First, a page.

A truss joist refers to the framing component used to provide support for flooring systems in residential, commercial, institutional and agricultural buildings. Each end of a truss rests on a wall section. The truss must incorporate certain elements of design to ensure the component has the strength to support the necessary load or weight. The parallel chord truss is the most common design used for floor joists.
Things You'll Need
- 2-by-4-inch lumber
- Measuring tape
- Carpenter's pencil
- Circular saw
- Miter saw
- 16 penny nails
- Truss plates
Measure the span for the trusses. The span represents the distance between the two wall sections that support each end of the joists. Place 2-by-4-inch boards on the worktable. Measure the span on both boards and cut to the desired length. These are the top and bottom chords for the truss. This design allows for a wide nailing surface and adhesives, which ensure a quiet floor.
Place the two boards together, upright, on the narrow edge. Use the carpenter’s pencil to make marks along the edges every 16 inches. Place marks on each side of the 16-inch marks spaced 3/4 inch. Position a straight edge or framing square on each 3/4-inch mark. Draw a vertical line down the edges of the 2-by-4-inch material. This line guides the positioning of the vertical braces required between the two 2-by-4-inch truss components.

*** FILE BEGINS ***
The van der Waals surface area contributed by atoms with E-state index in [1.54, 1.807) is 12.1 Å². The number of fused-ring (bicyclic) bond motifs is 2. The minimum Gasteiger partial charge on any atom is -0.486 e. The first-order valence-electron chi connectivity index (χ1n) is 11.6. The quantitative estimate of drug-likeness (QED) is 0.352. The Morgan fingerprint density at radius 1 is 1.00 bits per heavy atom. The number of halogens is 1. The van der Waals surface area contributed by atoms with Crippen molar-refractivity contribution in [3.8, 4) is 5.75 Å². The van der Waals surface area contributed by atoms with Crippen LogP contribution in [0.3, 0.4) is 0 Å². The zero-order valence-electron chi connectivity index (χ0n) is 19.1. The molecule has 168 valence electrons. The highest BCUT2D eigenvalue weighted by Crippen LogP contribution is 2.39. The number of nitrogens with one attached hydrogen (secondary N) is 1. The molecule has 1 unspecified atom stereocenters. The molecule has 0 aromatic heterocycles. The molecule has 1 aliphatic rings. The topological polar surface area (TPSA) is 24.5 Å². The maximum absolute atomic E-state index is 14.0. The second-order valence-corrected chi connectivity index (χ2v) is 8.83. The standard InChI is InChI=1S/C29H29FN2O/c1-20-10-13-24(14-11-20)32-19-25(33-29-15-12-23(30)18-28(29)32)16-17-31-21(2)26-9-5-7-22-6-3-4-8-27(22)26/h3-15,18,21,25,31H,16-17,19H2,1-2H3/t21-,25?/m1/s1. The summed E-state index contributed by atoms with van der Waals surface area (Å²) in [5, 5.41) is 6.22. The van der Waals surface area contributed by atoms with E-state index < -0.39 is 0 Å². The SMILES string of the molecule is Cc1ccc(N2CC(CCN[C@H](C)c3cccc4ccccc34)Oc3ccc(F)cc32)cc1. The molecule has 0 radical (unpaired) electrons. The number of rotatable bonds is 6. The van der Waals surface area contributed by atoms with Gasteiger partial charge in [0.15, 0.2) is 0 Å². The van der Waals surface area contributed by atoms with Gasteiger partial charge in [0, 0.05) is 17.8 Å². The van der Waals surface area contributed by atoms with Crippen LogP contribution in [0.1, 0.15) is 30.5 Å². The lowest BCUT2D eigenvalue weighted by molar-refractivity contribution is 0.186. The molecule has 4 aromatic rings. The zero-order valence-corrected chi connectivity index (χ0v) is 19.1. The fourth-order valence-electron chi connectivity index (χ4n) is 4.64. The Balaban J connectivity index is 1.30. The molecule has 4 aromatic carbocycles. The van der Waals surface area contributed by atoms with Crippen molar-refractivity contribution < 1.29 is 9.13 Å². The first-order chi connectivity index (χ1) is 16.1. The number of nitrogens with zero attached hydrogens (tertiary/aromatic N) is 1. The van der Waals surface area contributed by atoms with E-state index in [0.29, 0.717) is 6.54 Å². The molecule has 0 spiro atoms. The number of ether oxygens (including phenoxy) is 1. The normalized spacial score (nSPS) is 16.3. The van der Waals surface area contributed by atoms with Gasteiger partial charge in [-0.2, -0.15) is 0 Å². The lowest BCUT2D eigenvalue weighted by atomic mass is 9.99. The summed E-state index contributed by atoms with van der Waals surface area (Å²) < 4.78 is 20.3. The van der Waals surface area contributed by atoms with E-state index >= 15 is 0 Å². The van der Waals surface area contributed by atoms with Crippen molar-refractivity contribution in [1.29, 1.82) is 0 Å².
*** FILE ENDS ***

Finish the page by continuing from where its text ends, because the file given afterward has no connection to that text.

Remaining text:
Count the number of vertical lines and add 2. Cut this number of 9 1/4-inch pieces from 2-by-4-inch material. Place a 9 1/4-inch brace between the ends. Connect the two ends of the chords. Pre-drill two holes through each of the top and bottom chords and into the 9 1/4-inch end blocks. Use 16 penny nails to secure the chords to the blocks. Place the other 9 1/4-inch blocks on the remaining 16-inch vertical lines. Pre-drill the holes and nail the components in place.
Construct the web of the truss. Position the miter saw at a 30-degree angle, or adjust the angle according to the desired web opening. Make a 30-degree cut on an 8-foot-long, 2-by-4-inch board. Position the mitered end of the board against the first 9 1/4-inch lateral brace where it joins the bottom chord.
Angle the board to the point toward the top chord and mark where it meets the inside corner of the top chord and corner brace. Cut the board on this mark. Repeat this process. Place truss plates along the joists and secure between the chords and the lateral braces. Complete this process for the joists on both sides of the truss.